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Non-continuum solvation using the EC-RISM method applied to predict tautomer ratios, pKa and enantiomeric excess of alkylation reactions

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The three-dimensional “reference interaction site model” (3D-RISM) integral equation theory is a statistical-mechanical approach to predict liquid state structural and thermodynamic features. It is based on approximate solute-solvent correlation functions to be computed on a 3D grid as a function of the interaction potential between the solute and the solvent sites, circumventing the need of costly sampling of explicit solvent degrees of freedom. In combination with quantum-chemical calculations within the embedded cluster (EC-)RISM framework [1] the theory allows for studying chemical reactions in solution with an accuracy not reached by traditional continuum solvation methods. In particular, it improves upon dielectric continuum solvation by taking solvent granularity into account and also provides a means towards physically cavity formation and dispersion free Energies without introducing artificial boundaries and empirically fitted radii.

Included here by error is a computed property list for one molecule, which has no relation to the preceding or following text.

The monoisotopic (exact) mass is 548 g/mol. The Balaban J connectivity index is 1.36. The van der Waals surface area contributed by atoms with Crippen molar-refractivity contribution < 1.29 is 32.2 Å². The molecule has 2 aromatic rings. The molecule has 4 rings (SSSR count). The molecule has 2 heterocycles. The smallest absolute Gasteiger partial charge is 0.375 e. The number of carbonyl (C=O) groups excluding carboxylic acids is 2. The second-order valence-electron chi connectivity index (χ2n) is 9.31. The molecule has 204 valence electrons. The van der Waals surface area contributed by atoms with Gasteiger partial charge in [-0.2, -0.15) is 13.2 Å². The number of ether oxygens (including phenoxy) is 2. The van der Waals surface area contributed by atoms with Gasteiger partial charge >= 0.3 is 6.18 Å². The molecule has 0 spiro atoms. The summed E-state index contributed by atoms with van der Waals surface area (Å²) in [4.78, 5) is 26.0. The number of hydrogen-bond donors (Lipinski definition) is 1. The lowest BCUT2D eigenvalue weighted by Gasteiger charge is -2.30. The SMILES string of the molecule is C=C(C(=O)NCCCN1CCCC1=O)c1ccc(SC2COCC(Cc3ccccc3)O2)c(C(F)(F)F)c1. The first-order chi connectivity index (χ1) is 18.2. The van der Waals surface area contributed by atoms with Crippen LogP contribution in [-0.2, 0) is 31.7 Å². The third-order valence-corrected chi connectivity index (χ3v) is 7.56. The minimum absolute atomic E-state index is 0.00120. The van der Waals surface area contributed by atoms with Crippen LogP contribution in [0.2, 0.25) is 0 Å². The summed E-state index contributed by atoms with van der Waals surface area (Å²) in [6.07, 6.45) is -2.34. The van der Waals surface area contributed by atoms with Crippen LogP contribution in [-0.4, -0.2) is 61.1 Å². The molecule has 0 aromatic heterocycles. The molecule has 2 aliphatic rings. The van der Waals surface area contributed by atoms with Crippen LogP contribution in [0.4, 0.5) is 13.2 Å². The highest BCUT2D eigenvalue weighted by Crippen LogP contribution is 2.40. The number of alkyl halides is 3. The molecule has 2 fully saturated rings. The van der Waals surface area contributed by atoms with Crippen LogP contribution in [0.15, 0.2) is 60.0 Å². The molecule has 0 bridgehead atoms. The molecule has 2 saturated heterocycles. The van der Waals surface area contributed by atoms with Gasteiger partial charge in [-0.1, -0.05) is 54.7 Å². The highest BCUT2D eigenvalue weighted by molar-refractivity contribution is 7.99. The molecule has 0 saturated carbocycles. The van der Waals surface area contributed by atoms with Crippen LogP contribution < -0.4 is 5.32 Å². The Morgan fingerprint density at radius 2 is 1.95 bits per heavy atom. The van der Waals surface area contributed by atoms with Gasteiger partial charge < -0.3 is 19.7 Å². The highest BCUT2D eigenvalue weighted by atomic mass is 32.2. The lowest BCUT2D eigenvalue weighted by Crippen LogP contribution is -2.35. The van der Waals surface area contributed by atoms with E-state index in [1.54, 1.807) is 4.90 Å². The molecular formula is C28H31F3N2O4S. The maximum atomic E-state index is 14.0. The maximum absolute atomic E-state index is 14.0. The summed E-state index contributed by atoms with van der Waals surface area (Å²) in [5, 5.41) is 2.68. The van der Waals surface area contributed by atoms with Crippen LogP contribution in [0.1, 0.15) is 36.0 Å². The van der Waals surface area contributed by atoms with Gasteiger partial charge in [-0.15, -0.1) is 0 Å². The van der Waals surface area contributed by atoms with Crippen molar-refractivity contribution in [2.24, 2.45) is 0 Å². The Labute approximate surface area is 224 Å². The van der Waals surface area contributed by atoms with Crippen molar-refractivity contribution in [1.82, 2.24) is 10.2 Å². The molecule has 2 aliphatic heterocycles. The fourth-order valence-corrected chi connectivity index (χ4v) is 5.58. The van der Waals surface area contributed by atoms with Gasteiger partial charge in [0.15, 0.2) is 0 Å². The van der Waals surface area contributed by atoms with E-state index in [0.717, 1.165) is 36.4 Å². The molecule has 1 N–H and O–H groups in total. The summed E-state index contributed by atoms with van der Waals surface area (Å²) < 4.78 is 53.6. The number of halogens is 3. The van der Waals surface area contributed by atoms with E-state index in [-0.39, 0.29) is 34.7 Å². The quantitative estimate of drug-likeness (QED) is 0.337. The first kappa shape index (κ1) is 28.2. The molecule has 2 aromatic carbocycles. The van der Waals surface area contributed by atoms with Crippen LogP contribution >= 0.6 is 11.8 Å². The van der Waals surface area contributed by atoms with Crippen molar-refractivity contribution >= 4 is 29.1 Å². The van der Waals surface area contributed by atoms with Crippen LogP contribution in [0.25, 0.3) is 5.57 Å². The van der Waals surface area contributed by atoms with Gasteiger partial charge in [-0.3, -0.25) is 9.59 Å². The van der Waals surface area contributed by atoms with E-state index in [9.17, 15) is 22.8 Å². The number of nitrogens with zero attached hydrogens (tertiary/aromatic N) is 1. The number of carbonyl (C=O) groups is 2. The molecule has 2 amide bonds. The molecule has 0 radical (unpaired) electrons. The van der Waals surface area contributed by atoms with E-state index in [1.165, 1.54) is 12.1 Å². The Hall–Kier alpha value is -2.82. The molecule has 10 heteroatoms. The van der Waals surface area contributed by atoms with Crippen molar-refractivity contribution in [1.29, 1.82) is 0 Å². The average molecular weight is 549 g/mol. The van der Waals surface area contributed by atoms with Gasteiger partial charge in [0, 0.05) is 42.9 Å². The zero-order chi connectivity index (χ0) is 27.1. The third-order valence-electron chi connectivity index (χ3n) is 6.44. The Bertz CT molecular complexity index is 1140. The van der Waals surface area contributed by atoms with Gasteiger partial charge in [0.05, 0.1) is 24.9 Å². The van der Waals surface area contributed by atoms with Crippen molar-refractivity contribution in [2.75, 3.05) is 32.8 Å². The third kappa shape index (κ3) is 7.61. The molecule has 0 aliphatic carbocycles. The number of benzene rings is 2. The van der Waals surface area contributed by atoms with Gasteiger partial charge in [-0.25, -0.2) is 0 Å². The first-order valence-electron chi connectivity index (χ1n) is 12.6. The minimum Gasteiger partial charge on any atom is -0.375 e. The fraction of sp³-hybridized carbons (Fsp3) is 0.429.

We outline the general framework and show application examples from pKa and tautomeric ratio estimation [2] as well as enantiomeric excess prediction for stereoselective alkylation reactions in organic solvent.


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    Kloss T, Heil J, Kast SM: Quantum Chemistry in Solution by Combining 3D Integral Equation Theory with a Cluster Embedding Approach. J Phys Chem B. 2008, 112: 4337-4343. 10.1021/jp710680m.

  2. 2.

    Kast SM, Heil J, Güssregen S, Schmidt KF: Prediction of tautomer ratios by embedded-cluster integral equation theory. J Comput-Aided Mol Des. 2010, 24: 343-353. 10.1007/s10822-010-9340-x.

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Correspondence to Jochen Heil.

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  • Enantiomeric Excess
  • Alkylation Reaction
  • Artificial Boundary
  • Continuum Solvation
  • Costly Sampling